I couldn't do it. I called my mom and told her. She said to trust my instincts. I walked in the door when I got home, sat on the couch next to Rob, and said, "We're homeschooling."

  We'd spoken about it before. We both thought it was a good option for us. Our passion and education in science and math made it so the idea of homeschooling high school didn't scare us. Rather, it excited us. Think of how much deeper we could go into their studies with just one-on-on instruction!

  So that's when our trial period began. The idea was preschool for now. If it works for us, then we'll move on to kindergarten (since I don't like full-day kindergarten, either). After that we'd reevaluate.

  I've learned a lot since that day. Some things from the several books and blogs on the subjects of education, homeschool, early childhood, and alternatives. Other things I learned from experience, like the fact that a child who is genuinely interested and motivated can learn without prodding and remember things like crazy. I also learned about patience and waiting for things to be developmentally appropriate. I learned that you can bang your head against a wall all you want to drill something into a child's head, but until they're developmentally ready to understand won't make a difference. But once they hit that point of readiness, it just clicks and the teaching is easy and the learning is absorbed.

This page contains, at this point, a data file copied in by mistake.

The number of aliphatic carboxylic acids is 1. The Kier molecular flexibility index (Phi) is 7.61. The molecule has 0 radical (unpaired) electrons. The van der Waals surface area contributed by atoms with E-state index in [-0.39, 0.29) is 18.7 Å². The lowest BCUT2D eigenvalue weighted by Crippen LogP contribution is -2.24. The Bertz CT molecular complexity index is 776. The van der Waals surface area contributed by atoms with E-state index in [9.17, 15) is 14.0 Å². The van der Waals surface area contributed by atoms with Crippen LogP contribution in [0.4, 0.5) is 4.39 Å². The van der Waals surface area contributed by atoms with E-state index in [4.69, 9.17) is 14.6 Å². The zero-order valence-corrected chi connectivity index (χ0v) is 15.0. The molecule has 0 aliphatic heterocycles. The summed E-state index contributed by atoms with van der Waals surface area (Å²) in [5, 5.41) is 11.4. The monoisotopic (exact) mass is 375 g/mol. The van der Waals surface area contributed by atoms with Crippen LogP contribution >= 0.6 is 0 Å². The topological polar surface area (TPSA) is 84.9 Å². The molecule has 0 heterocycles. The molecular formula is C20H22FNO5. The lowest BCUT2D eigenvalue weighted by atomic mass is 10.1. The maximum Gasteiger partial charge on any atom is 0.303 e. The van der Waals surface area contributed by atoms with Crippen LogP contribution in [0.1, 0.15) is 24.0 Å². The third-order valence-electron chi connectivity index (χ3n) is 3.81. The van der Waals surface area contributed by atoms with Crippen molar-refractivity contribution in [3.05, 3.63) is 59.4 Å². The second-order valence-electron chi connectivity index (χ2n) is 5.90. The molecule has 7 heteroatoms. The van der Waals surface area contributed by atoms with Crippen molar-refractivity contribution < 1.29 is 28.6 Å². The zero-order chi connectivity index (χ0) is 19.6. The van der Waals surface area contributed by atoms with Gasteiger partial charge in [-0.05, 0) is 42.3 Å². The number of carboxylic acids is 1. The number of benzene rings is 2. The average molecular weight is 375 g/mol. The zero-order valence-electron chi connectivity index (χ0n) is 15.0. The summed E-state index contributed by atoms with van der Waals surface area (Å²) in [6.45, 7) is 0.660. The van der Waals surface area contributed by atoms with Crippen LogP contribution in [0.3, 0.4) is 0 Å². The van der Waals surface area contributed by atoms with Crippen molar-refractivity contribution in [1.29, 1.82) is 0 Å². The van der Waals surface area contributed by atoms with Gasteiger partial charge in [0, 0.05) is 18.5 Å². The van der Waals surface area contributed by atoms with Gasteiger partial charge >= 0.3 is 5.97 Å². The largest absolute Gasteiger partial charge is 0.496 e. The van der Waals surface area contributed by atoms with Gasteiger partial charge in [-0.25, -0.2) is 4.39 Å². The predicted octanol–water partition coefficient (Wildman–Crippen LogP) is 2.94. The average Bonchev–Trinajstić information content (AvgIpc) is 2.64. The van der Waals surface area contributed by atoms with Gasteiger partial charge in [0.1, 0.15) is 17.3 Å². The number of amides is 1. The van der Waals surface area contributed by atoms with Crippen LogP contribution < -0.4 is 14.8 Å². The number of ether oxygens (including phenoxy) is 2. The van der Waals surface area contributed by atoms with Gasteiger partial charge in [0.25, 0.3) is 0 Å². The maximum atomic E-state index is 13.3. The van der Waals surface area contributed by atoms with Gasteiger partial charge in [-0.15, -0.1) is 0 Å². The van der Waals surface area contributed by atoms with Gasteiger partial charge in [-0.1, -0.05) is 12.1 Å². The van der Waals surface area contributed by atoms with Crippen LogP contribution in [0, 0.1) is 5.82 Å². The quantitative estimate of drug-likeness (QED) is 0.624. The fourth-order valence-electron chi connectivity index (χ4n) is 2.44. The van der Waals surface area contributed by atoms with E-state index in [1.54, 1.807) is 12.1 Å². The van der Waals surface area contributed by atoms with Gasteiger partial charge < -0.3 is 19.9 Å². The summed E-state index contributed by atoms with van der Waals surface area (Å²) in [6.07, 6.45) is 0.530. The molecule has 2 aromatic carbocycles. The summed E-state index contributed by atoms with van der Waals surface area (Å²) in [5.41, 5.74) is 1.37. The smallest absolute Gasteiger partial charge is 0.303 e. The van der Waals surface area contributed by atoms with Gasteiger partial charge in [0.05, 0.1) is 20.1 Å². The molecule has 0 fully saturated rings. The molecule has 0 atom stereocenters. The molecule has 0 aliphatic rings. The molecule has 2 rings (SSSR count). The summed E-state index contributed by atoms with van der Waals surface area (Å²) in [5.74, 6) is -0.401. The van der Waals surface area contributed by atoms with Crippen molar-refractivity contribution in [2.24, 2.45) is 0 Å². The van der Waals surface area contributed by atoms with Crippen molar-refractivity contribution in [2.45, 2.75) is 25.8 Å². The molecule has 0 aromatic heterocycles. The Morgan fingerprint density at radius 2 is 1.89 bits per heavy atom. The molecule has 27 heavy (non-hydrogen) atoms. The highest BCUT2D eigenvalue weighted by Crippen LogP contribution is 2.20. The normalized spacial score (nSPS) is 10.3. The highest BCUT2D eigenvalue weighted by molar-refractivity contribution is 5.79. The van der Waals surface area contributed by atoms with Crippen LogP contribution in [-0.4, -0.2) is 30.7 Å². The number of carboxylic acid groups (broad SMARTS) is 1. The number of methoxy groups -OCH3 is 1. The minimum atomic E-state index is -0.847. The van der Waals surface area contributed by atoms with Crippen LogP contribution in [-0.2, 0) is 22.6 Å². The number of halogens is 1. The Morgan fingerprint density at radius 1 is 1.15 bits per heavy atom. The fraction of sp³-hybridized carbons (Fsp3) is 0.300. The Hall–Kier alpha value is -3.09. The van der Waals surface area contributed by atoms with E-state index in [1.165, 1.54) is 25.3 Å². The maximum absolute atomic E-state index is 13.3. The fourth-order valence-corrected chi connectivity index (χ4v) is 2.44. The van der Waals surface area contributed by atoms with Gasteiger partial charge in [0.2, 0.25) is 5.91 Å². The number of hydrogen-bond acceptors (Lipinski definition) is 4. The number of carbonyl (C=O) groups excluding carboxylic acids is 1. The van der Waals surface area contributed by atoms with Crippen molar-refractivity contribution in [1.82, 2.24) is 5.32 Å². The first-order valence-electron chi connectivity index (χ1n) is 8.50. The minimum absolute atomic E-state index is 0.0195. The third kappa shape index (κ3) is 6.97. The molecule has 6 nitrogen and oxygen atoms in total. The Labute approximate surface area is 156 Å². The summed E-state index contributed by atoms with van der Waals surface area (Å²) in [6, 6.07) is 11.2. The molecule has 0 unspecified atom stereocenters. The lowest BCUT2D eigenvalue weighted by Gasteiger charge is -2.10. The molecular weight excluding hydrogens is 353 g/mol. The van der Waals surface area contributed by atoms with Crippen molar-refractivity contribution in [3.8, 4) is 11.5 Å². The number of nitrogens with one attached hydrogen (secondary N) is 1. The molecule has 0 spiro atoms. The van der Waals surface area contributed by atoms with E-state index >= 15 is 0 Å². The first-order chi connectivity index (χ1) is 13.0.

The more I read and experimented, the more disillusioned I became with the way things are heading in our educational system. I've read dozens of articles all lamenting the same thing. First grade curriculum being pushed into kindergarten where some children aren't ready to learn it. Pushing reading in kindergarten so hard that other things like social studies, science, art and music are getting less and less time.